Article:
Phoenix Coyotes howling both on and off the ice
May 11, 2012
The Phoenix Coyotes are not only in the final four in the Stanley Cup derby, they appear poised to be bought from the NHL by an ownership group led by former San Jose Sharks CEO Greg Jamison.
The proposed Jamison purchase and sale has been in the works for months but was only formally acknowledged by NHL commissioner Gary Bettman in a hastily-convened media availability Monday night at Jobing.com Arena. Bettman and Jamison spoke just a couple of hours before the Coyotes closed out their western conference semifinal by eliminating the Nashville Predators.
“Basically the status of things is we have an understanding with Mr. Jamison that we are going to proceed with him and his group to reach a formal agreement with the purchase and sale of the Coyotes,” said Bettman Monday.
A wild card in the proposed sale is the requisite lease agreement with the City of Glendale, one that apparently includes an arena management contract valued at $15 million per year or about $300 million over 20 years.
“Whether that creates an obstacle with the Goldwater Institute in the same way a different form of public subsidies were seen as the Achilles’ heel of a previous deal with Chicago businessman Matt Hulsizer remains to be seen,” said sport business commentator Tom Mayenknecht, host of The Sport Market on TSN Radio 1050 and TEAM 1040. “Yet no one can deny that public monies are an important part of the deal and that’s too bad, given how much taxpayer money has already been factored into this over the past three years.”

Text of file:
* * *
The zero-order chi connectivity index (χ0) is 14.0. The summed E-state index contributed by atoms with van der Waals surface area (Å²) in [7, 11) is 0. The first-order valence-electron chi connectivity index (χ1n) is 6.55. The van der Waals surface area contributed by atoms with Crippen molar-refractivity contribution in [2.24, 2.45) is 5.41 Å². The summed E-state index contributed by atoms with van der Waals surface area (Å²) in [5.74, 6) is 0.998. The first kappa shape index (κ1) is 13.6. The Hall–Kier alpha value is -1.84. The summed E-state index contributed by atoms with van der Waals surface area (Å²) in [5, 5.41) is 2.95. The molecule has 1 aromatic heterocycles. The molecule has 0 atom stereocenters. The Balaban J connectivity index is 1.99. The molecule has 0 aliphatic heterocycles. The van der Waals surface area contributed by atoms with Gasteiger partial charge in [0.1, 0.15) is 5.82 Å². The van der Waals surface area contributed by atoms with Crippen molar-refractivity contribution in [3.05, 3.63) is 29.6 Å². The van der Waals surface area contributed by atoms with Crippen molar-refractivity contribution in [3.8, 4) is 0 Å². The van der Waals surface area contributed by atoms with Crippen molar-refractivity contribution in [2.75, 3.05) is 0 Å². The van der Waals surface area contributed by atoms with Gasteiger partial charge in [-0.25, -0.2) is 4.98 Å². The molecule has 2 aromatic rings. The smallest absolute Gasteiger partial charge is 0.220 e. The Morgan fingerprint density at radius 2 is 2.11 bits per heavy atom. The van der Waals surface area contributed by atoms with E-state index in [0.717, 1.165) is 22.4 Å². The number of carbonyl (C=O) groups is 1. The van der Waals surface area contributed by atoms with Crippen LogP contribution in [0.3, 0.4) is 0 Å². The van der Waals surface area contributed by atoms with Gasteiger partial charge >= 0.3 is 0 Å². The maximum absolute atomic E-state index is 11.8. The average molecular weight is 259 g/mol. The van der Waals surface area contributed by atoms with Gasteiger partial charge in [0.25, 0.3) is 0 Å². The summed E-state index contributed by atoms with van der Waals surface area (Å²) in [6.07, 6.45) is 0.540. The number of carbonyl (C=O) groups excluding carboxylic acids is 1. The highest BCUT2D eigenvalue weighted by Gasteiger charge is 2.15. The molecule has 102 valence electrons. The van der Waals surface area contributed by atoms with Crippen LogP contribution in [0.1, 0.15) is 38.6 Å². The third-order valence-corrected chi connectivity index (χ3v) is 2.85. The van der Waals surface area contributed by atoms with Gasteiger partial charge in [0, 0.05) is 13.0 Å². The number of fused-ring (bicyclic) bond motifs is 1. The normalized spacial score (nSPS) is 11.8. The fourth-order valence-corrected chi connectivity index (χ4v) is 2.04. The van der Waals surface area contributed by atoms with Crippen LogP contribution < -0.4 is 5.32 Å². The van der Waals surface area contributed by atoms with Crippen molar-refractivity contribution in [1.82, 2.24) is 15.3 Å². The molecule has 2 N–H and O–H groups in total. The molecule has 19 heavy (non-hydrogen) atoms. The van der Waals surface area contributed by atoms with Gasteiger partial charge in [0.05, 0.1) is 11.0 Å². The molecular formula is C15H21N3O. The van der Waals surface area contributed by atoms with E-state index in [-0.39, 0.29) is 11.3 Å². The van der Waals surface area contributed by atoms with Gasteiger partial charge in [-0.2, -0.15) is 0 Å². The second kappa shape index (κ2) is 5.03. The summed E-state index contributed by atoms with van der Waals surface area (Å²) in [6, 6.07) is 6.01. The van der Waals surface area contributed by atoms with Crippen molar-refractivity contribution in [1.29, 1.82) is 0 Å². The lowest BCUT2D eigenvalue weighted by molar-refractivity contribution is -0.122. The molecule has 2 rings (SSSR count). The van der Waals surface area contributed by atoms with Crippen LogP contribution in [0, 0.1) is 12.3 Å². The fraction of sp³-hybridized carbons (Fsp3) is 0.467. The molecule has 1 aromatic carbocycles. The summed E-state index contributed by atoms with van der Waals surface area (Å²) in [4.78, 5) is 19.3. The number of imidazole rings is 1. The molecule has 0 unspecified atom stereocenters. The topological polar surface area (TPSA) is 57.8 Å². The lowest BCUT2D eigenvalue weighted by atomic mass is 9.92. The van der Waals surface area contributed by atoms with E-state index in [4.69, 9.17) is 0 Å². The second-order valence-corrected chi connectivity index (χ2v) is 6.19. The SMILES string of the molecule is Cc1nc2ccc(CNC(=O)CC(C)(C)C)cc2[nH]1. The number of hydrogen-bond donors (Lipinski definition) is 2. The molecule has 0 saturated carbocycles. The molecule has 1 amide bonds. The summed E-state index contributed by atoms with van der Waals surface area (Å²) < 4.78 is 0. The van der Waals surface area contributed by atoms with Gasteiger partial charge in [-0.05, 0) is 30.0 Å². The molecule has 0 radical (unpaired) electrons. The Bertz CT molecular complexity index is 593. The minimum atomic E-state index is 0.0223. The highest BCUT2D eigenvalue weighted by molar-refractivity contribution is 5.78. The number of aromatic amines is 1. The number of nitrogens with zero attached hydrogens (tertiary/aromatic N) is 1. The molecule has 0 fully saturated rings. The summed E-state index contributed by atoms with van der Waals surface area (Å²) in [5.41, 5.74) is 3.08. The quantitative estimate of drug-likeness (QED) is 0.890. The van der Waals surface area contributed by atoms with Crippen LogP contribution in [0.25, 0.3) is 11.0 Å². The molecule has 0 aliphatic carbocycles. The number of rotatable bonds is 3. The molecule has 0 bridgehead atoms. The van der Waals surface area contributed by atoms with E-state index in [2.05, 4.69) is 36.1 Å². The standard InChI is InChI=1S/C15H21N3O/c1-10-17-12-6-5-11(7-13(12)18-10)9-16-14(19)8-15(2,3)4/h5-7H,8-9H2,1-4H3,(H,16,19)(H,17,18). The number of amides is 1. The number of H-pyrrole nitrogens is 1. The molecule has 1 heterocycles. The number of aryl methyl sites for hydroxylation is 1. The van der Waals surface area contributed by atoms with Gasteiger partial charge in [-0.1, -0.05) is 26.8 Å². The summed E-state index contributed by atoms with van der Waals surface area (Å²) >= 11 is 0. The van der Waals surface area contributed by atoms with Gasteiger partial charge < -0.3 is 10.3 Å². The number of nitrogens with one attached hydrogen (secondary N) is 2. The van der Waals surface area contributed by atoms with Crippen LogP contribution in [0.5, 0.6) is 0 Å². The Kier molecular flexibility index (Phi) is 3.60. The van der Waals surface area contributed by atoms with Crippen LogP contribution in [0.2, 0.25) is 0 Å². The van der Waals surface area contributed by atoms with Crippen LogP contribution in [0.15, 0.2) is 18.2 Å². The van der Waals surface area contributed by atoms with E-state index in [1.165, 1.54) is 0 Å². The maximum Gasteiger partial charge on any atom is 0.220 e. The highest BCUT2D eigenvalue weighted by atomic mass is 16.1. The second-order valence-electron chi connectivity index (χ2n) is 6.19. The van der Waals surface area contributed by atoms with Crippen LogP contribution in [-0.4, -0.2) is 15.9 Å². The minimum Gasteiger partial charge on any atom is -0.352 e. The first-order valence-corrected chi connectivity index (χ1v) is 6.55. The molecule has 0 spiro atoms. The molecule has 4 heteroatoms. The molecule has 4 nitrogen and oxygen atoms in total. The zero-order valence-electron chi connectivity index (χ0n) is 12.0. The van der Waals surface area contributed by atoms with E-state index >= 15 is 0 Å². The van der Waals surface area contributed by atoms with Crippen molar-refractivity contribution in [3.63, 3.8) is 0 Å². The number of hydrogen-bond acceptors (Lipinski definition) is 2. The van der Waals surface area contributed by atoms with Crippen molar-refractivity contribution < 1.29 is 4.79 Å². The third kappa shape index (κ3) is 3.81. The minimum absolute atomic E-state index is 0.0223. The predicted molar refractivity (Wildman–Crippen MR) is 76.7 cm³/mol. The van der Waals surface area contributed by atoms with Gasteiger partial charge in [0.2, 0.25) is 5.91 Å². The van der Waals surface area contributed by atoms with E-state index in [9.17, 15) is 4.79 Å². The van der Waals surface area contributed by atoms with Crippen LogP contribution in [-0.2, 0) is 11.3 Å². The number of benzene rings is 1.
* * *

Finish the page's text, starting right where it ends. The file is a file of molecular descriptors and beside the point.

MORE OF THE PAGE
The NHL is seeking $170 million on the sale to cover its own purchase cost in 2009 ($140 million) and its share of losses not covered by Glendale subsidies the past three seasons.
Mayenknecht remains skeptical on the long-term prospects for the Coyotes in Glendale but admits the NHL is doing everything in its power to transact the franchise and keep it in Arizona.
“There will be a lot more to this story in the coming weeks and months, if not years, but the one sure outcome of this, unless the deal completely collapses in the next couple of weeks, is that Quebec City’s hopes of acquiring the Coyotes in a relocation are on hold,” said Mayenknecht. “I’ve said the past few months that the only two viable options were the NHL keeping the Coyotes in Phoenix another year or relocating them to Quebec City. That second option is gone because of the timelines involved.”
For more, go to Cam Cole of The Vancouver Sun: